His remarks come a day after American Airlines (AAL.O) said its workforce will shrink by 40,000 people, including 19,000 unintentional cuts, in October without an extension of government assistance as the pandemic continues to devastate demand for travel.
“If Congress doesn’t work, this president is going to get to work and solve some problems. So I hope we can help the airlines and prevent some of these employees from being fired, ”Meadows said in an interview with Politico.
He suggested, however, that the assistance would require legislative action, saying, “It would take a CARES package, I believe, to do that,” referring to the $ 3 trillion coronavirus relief package that Congress passed. earlier this year.
Airlines shares were weaker at the start of .DJUSAR trading.
U.S. airlines received $ 25 billion in wage assistance under the CARES Act to protect jobs through October and the industry has been pushing for an additional $ 25 billion to keep workers employed until October. March, as they hope demand for travel will be stronger.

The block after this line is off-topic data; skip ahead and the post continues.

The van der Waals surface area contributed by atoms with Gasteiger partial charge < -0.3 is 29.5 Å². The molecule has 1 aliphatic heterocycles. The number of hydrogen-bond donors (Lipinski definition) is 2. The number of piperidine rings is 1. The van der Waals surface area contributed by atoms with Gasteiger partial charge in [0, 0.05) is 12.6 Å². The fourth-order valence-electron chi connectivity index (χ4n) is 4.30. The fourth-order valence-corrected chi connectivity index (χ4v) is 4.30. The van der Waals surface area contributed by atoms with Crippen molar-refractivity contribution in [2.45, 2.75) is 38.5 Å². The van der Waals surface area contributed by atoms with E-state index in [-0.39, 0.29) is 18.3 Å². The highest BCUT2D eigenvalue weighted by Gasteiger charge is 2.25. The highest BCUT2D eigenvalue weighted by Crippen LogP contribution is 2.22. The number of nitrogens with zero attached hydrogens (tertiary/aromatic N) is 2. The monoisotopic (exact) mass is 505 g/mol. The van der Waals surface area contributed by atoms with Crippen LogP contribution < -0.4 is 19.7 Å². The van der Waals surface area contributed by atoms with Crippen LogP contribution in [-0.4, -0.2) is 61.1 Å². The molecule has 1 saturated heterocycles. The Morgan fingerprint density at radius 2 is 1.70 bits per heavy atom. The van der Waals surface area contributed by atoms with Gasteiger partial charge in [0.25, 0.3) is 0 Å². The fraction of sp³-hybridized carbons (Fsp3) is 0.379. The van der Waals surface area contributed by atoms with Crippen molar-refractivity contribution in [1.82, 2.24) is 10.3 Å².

Meadows said he spoke with U.S. officials, as well as United Airlines (UAL.O) et Delta Air Lines (OF NO).
“We will continue to work with the administration and our bipartisan supporters in Congress and hope to reach a resolution in due course,” American said in a statement.
United has warned that 36,000 jobs are at risk. Delta said Monday it would lay off 1,941 pilots, but did not detail the cuts in other employee groups.
“Executive orders will not save our jobs,” Sara Nelson, international president of the Association of Flight Attendants-CWA, told union members at 19 airlines, including United.
“It will definitely take Congress to act to keep all the job requirements in place,” she said on Twitter, adding, “It’s good to see WH wants to resume discussions. ”
Talks between Meadows, Treasury Secretary Steven Mnuchin, Speaker of the House of Representatives Nancy Pelosi and Senate Democratic Leader Chuck Schumer ended in early August, with the Main Democrats and the administration far apart over new legislation.
“Unfortunately, COVID-19 continues to spread and wreak havoc in our industry, and demand for air travel has not returned as expected,” the main industry lobby A4A said in a statement, stressing a tough fall as airlines prepare to cut jobs and service without further help.
Reporting by David Morgan and Tracy Rucinski; Editing by Chizu Nomiyama and Alistair Bell
Our standards:Thomson Reuters Trust Principles.